LONDON (Reuters) - The vaccine against the sexually transmitted virus that causes the most cases of cervical cancer is cost-effective and should be given to adolescent girls before they start having sex, an EU agency said on Tuesday.
The European Centre for Disease Prevention and Control said in a report that Merck & Co Inc’s Gardasil and GlaxoSmithKline Plc’s Cervarix vaccines could best help reduce cervical cancer when used with screening programs.
“We are saying the vaccine is probably cost effective and should be given to girls before they start their sexual life,” Johan Giesecke, the agency’s chief scientist, said in a telephone interview.
Most cases of cervical cancer are caused by the sexually transmitted human papilloma virus and is the second most common type of cancer in women. The disease kills 300,000 each year, mostly in developing countries.
Five EU countries — Britain, France, Germany, Austria, and Italy — have introduced the vaccination into their national health programs and most are considering it, Giesecke said.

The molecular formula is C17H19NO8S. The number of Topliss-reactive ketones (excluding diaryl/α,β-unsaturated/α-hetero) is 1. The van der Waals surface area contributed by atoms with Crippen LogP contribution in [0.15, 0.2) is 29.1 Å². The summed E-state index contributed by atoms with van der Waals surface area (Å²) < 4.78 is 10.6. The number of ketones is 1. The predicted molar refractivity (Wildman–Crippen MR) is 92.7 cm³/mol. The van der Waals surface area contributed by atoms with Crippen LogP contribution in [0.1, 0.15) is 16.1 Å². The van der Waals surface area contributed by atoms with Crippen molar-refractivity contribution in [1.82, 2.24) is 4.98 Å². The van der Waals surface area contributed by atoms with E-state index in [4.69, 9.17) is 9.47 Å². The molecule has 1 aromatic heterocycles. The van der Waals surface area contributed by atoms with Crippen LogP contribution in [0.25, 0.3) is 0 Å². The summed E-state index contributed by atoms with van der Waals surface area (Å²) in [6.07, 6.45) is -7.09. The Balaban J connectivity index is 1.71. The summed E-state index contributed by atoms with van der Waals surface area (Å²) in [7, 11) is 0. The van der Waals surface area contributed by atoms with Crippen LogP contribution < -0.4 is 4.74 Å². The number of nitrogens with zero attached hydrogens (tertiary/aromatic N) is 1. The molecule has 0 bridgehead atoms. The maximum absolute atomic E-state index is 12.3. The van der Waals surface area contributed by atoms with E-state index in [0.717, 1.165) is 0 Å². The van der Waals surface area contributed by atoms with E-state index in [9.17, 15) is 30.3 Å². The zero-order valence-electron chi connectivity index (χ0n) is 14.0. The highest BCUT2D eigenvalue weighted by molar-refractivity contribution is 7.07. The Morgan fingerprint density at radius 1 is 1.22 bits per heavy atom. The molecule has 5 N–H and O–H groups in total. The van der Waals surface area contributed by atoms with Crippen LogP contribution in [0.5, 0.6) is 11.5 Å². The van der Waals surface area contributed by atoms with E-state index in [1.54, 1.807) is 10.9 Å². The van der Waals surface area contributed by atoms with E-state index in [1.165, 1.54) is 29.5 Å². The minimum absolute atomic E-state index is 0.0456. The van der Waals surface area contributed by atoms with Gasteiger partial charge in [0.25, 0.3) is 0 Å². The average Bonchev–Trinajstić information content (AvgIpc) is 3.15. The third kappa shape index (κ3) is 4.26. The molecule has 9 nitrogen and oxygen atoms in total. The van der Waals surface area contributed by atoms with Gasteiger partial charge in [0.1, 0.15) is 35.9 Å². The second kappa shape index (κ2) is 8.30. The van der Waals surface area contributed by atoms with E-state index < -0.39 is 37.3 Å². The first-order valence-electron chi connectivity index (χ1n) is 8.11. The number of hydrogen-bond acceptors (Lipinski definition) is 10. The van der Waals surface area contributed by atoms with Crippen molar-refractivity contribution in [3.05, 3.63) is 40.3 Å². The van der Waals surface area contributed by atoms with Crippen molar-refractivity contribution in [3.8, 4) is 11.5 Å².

The report offers guidance to those member states considering a vaccine and also urges countries already using it to ensure women do not let down their guard and skip screening.
This is important because the vaccine does not protect against all strains of the human papilloma virus, Giesecke added.
“If you get infected before you get the vaccine, it (the vaccine) really doesn’t help,” he said. “We also don’t know how long immunity lasts because the vaccines are quite new.”
The report, requested by the European Commission and several member states, recommended that girls receive the vaccine between the ages of 12-15 and said delivering the vaccines in schools would likely be the most cost-effective option.
It also said “catch-up” programs for slightly older girls could also be helpful in getting the most benefits out of the vaccine.
Reporting by Michael Kahn